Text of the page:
LESSON 16 Atomic Structure: The Heart of Matter
Grade Level: 7-10

1. Grades 7-10

2. Overview The story of the atom has been told throughout all ages in science. Because scientists were not able to get to the heart of matter, the atom for years was wrongly defined. In recent times, much has been known about the atom. The composition of the atom reveals the presence of fundamental particles such as the nucleus, proton and electron. The presence of these particles has been accurately defined in terms of their position, mass and electrical charge.

3. Purpose There is need at all levels of the study of science to present the correct picture of any substance. The purpose of this lesson is to present the picture of the atom which is best described in terms of recent research findings. It is believed that the last word on the atom has not been written.

4. Objectives Students will be able to:

i. Describe the atom as being made up of known particles
ii. Define the electron, proton and neutron in terms of their location in the atom, their mass and the electrical charge which they carry.

5. Resources/materials

  • Samples of various elements-iron, copper, lead, zinc and graphite [From "lead" pencils].
  • A Wall Chart on the structure of the atom.

6. Activities and Procedures The story of the atom began with the findings of the Greek philosopher, Democrates. He tried to get the smallest piece of an element which he thought was representative of the whole element. He gave the name atom to such a tiny particle. This word atom was coined from the Greek word, atemmein, [a=not and temmein=cut or divide.] Thus was the origin of the belief that the atom is the smallest indivisible part of an element. There is no doubt that the atom is very small but with modern day science and technology, the atom can be further separated [split] into yet smaller parts known as sub-atomic particles. So is the atom still to be regarded as indivisible? Of course not.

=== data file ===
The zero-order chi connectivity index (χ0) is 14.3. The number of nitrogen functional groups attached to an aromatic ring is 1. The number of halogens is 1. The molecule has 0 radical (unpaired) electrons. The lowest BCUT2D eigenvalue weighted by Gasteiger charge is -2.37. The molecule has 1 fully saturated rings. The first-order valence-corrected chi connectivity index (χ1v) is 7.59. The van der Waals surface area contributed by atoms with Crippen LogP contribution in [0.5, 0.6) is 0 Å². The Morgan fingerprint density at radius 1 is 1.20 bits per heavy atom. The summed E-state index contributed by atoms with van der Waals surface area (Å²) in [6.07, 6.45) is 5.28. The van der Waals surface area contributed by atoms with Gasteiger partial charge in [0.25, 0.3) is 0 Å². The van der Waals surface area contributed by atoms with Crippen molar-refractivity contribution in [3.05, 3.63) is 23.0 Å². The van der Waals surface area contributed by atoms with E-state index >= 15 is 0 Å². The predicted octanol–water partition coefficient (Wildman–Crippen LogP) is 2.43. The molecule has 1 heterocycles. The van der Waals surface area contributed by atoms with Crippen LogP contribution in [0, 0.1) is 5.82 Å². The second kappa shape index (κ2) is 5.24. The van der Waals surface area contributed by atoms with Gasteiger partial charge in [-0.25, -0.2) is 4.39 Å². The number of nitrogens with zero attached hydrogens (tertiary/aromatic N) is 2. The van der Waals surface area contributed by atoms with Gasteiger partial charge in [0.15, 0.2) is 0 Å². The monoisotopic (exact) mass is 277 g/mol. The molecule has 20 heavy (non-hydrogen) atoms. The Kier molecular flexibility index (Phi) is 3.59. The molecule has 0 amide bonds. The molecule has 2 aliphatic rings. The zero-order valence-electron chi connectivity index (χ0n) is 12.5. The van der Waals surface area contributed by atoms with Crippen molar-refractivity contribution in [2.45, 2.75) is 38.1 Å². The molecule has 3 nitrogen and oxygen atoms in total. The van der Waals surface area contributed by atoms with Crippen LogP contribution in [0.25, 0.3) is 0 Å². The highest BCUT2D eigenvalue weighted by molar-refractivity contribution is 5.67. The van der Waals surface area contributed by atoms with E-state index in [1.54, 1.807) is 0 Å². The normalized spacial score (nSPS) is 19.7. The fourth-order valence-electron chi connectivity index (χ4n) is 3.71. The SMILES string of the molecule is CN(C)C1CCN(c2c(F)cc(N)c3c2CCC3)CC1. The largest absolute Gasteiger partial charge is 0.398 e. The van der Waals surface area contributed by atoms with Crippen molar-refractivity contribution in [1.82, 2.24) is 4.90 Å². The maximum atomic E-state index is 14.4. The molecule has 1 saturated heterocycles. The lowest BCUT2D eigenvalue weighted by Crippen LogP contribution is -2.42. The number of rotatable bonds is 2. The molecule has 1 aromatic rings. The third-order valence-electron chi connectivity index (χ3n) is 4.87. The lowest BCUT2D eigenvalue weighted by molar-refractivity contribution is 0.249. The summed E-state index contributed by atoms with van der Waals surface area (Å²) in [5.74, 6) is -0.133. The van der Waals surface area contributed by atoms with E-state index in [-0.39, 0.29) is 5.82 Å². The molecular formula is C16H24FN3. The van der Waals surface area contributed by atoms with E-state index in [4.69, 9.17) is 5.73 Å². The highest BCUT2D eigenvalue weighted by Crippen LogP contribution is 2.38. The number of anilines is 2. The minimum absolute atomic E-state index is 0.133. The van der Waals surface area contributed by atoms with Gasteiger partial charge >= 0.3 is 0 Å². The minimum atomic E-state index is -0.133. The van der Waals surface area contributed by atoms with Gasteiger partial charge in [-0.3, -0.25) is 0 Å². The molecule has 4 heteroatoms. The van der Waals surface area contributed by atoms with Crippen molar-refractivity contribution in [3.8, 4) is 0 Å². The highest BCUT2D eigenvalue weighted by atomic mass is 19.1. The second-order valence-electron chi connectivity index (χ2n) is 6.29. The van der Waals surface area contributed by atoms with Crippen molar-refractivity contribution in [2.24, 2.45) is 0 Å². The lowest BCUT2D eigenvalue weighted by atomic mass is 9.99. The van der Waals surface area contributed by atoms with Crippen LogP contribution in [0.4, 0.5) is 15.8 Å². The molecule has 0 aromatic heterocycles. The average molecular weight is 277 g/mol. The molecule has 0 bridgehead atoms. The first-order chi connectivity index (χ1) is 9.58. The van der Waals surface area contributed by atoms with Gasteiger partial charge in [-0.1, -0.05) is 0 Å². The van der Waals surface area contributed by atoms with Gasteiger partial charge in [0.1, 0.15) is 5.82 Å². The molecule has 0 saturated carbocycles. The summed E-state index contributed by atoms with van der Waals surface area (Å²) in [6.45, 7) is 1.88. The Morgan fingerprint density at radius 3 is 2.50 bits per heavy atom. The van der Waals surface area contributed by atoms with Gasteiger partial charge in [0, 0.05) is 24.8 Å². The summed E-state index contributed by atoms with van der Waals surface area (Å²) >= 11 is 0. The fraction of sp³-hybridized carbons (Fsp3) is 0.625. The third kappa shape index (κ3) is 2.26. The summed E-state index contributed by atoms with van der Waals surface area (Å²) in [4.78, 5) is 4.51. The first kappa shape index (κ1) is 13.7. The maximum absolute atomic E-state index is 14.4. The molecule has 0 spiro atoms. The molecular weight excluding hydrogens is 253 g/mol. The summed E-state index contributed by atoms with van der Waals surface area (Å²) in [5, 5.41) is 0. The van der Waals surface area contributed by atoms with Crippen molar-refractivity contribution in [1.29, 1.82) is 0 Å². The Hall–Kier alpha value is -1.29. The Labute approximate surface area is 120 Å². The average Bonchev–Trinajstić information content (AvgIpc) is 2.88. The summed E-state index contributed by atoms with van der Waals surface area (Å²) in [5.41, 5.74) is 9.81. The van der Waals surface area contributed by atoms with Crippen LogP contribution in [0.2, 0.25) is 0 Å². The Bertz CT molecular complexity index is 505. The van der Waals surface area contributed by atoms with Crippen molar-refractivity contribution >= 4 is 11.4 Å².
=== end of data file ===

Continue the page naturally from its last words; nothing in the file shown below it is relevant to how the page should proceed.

The composition of the atom is also of interest to the scientist. Three sub-atomic particles have been identified in the atom:

  • Proton-a fundamental, sub-atomic particle characterised by a positive charge and atomic mass.
  • Electron-a fundamental sub-atomic particle characterised by a negative charge and an extremely small mass of about 1/2000 of the entire mass of the atom.
  • Neutron-a sub-atomic particle which has mass almost equivalent to that of the neutron, but is electrically neutral, no charge.

The architecture of the atom is simple. The centre of the atom called the nucleus contains both the proton and the neutron (where it exists). There are some atoms that do not contain neutrons. Electrons on the other hand are situated outside the nucleus in what are called shells.

Just as a rice grain is different from a bean seed, so an atom of iron is different from an atom of copper. However, every atom of one element is the same as every other atom of the same element. Thus, every atom of iron is exactly like all other iron atoms.

7. Tying it all together In presenting this lesson on the atomic structure to students, it is important to dispel the notion that the atom is indivisible. Protons, neutrons and electrons have been isolated.

The model presented here regarding the architecture of the atom have been modified when studying advanced science. The present model of the atom can be used to explain many things in science, especially chemical reactions.

8. Assessment Provide the students with information on the fundamental particles of different atoms of elements. Then ask the students to draw the picture of the atoms.

9. Author(s) S. T. Bajah stan@alpha.linkserve.com

10. References Croft, G et al. (2000). Step Ahead 'O' Level Integrated Science. Harare: Longman Zimbabwe (Pvt.) Ltd.

Ministry of Education and Culture (2000). Step Ahead New Secondary Science Student's Book 1 Zimsci Harare: Longman Zimbabwe (Pvt) Ltd.